Applesauce29 Sat 05-Nov-16 09:42:18

Sometimes TAs are given the teaching to do because the school can't sack the incompetent teacher, and the TA is much better at teaching, even if not qualified. (Close relative is a headteacher).

MrsKCastle Sat 05-Nov-16 13:35:55

alltheworld Do you feel that this is a problem? My class is covered by a HLTA once a week and it an excellent thing for the children. I would have absolutely no problems with it happening for my own children. In fact, thinking about it, it does happen in DD2's class. However, it does depend on the TA and the way in which it is done, e.g. is the teacher leaving a suitable lesson, does the TA know the children and have enough time to be familiar with the lesson plan and ask the teacher any questions?

If you have specific concerns, see the teacher and focus on your own child's learning, just as you would with any other concern. If your child isn't making progress or is affected by the behaviour of others (for instance), that is what needs addressing.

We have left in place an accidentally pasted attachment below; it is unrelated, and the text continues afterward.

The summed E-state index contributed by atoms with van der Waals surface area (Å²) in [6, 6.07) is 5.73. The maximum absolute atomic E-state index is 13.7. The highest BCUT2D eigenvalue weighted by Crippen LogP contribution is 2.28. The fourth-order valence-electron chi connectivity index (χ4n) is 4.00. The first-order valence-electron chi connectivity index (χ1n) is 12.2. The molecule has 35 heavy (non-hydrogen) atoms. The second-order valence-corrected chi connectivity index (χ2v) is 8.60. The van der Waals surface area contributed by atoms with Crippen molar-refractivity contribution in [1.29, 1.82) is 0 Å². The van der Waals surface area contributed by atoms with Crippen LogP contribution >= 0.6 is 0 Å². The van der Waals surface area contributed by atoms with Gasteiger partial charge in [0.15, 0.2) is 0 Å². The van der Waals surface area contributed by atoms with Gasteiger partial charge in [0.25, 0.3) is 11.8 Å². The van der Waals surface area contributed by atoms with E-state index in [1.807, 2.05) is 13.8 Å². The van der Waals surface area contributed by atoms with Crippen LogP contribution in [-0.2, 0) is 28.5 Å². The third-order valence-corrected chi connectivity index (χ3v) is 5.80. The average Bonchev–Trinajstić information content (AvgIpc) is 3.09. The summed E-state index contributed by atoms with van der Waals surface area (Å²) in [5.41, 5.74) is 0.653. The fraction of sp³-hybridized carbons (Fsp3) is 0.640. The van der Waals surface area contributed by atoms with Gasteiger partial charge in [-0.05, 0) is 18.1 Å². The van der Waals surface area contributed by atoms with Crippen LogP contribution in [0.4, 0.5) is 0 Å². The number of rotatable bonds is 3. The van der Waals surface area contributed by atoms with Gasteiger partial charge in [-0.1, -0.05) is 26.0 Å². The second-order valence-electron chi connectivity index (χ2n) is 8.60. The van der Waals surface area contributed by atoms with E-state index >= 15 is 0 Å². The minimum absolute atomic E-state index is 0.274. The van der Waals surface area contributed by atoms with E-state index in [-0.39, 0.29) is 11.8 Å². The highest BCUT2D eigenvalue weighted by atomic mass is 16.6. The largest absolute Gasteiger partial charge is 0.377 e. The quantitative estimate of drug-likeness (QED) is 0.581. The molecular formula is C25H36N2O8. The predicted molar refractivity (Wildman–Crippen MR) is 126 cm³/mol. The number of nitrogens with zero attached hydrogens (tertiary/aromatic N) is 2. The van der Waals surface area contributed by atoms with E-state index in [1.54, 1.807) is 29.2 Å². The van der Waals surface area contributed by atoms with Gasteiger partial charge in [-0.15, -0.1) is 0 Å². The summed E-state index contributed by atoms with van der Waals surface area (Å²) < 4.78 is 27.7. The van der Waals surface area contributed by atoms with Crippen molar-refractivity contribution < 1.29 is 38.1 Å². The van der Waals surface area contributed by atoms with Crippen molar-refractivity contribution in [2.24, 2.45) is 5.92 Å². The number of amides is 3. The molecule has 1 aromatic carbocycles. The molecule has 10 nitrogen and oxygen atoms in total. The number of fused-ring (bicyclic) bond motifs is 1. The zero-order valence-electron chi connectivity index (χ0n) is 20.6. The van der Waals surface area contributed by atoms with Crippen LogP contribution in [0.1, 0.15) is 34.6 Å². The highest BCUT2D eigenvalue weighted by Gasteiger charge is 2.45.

rollonthesummer Sat 05-Nov-16 14:36:10

There doesn't seem to be any money for anything at the moment.

I think there's a huge difference between a good hlta covering a class weekly for PPA with lessons carefully planned and well-delivered and a teaching assistant covering a class for weeks on end with no good planning.

MaryField Sat 05-Nov-16 14:55:15

One question you might like to ask is whether the TA is supported in class. I expect the teacher herself is usually supported by the TA so it would be unfair for the TA to teach unsupported.

LemonRedwood Sat 05-Nov-16 17:59:30

Get used to it. It's cheap and schools in general have no money.

LemonRedwood Sat 05-Nov-16 18:00:27

Teachers are mostly unsupported. 10 TAs made redundant in my school at the end of last year.

loveisagirlnameddaisy Sat 05-Nov-16 18:10:10

rollon Our school was in the same boat and used insurance to cover the cost of a supply teacher. Who is lesson planning for your Y5s?